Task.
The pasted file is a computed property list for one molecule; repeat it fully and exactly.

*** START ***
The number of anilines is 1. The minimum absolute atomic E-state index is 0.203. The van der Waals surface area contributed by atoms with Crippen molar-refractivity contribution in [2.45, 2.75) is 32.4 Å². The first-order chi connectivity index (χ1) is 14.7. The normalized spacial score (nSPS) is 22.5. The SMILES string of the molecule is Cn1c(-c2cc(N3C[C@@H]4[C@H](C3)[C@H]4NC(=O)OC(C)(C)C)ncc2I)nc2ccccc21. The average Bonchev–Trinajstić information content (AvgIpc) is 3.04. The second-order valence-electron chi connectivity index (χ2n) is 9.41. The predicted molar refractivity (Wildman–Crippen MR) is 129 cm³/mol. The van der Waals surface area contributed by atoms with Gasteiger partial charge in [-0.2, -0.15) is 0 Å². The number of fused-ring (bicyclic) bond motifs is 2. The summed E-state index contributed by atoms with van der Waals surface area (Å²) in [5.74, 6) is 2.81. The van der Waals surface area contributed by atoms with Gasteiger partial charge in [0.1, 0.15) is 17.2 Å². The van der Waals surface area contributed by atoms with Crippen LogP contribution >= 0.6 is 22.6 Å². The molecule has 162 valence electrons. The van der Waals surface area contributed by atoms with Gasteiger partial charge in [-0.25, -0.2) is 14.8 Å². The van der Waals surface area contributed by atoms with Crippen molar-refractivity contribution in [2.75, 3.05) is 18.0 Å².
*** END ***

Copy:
The number of anilines is 1. The minimum absolute atomic E-state index is 0.203. The van der Waals surface area contributed by atoms with Crippen molar-refractivity contribution in [2.45, 2.75) is 32.4 Å². The first-order chi connectivity index (χ1) is 14.7. The normalized spacial score (nSPS) is 22.5. The SMILES string of the molecule is Cn1c(-c2cc(N3C[C@@H]4[C@H](C3)[C@H]4NC(=O)OC(C)(C)C)ncc2I)nc2ccccc21. The average Bonchev–Trinajstić information content (AvgIpc) is 3.04. The second-order valence-electron chi connectivity index (χ2n) is 9.41. The predicted molar refractivity (Wildman–Crippen MR) is 129 cm³/mol. The van der Waals surface area contributed by atoms with Gasteiger partial charge in [-0.2, -0.15) is 0 Å². The number of fused-ring (bicyclic) bond motifs is 2. The summed E-state index contributed by atoms with van der Waals surface area (Å²) in [5.74, 6) is 2.81. The van der Waals surface area contributed by atoms with Gasteiger partial charge in [0.1, 0.15) is 17.2 Å². The van der Waals surface area contributed by atoms with Crippen LogP contribution >= 0.6 is 22.6 Å². The molecule has 162 valence electrons. The van der Waals surface area contributed by atoms with Gasteiger partial charge in [-0.25, -0.2) is 14.8 Å². The van der Waals surface area contributed by atoms with Crippen molar-refractivity contribution in [2.75, 3.05) is 18.0 Å².